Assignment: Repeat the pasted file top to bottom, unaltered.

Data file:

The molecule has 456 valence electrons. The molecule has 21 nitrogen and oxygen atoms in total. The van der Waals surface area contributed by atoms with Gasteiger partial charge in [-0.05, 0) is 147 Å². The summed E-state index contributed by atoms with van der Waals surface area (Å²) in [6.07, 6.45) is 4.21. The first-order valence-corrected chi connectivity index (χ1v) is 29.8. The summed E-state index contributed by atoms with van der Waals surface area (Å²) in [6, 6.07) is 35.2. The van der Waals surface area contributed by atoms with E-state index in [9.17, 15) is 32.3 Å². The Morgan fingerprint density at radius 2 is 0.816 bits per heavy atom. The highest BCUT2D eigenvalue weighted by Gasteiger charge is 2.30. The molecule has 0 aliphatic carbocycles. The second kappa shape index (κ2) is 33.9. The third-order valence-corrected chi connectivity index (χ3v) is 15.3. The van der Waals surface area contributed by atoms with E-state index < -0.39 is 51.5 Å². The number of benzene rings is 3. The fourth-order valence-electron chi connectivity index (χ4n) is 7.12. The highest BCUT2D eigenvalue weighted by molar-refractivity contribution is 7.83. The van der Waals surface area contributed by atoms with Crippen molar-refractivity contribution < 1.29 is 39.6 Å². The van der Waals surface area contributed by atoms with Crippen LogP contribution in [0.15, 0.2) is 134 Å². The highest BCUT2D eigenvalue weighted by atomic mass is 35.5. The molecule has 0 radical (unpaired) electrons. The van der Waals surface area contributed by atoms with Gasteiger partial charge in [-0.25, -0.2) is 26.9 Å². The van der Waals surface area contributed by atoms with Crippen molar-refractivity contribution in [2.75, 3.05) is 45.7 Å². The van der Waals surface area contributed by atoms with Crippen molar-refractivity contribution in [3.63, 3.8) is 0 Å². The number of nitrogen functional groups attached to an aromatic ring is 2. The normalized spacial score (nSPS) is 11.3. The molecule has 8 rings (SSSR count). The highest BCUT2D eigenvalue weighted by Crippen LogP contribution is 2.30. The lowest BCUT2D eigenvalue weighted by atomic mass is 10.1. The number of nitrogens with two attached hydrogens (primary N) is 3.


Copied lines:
The molecule has 456 valence electrons. The molecule has 21 nitrogen and oxygen atoms in total. The van der Waals surface area contributed by atoms with Gasteiger partial charge in [-0.05, 0) is 147 Å². The summed E-state index contributed by atoms with van der Waals surface area (Å²) in [6.07, 6.45) is 4.21. The first-order valence-corrected chi connectivity index (χ1v) is 29.8. The summed E-state index contributed by atoms with van der Waals surface area (Å²) in [6, 6.07) is 35.2. The van der Waals surface area contributed by atoms with E-state index in [9.17, 15) is 32.3 Å². The Morgan fingerprint density at radius 2 is 0.816 bits per heavy atom. The highest BCUT2D eigenvalue weighted by Gasteiger charge is 2.30. The molecule has 0 aliphatic carbocycles. The second kappa shape index (κ2) is 33.9. The third-order valence-corrected chi connectivity index (χ3v) is 15.3. The van der Waals surface area contributed by atoms with E-state index < -0.39 is 51.5 Å². The number of benzene rings is 3. The fourth-order valence-electron chi connectivity index (χ4n) is 7.12. The highest BCUT2D eigenvalue weighted by molar-refractivity contribution is 7.83. The van der Waals surface area contributed by atoms with Crippen molar-refractivity contribution < 1.29 is 39.6 Å². The van der Waals surface area contributed by atoms with Crippen LogP contribution in [0.15, 0.2) is 134 Å². The highest BCUT2D eigenvalue weighted by atomic mass is 35.5. The molecule has 0 radical (unpaired) electrons. The van der Waals surface area contributed by atoms with Gasteiger partial charge in [-0.25, -0.2) is 26.9 Å². The van der Waals surface area contributed by atoms with Crippen molar-refractivity contribution in [2.75, 3.05) is 45.7 Å². The van der Waals surface area contributed by atoms with Crippen molar-refractivity contribution in [3.63, 3.8) is 0 Å². The number of nitrogen functional groups attached to an aromatic ring is 2. The normalized spacial score (nSPS) is 11.3. The molecule has 8 rings (SSSR count). The highest BCUT2D eigenvalue weighted by Crippen LogP contribution is 2.30. The lowest BCUT2D eigenvalue weighted by atomic mass is 10.1. The number of nitrogens with two attached hydrogens (primary N) is 3.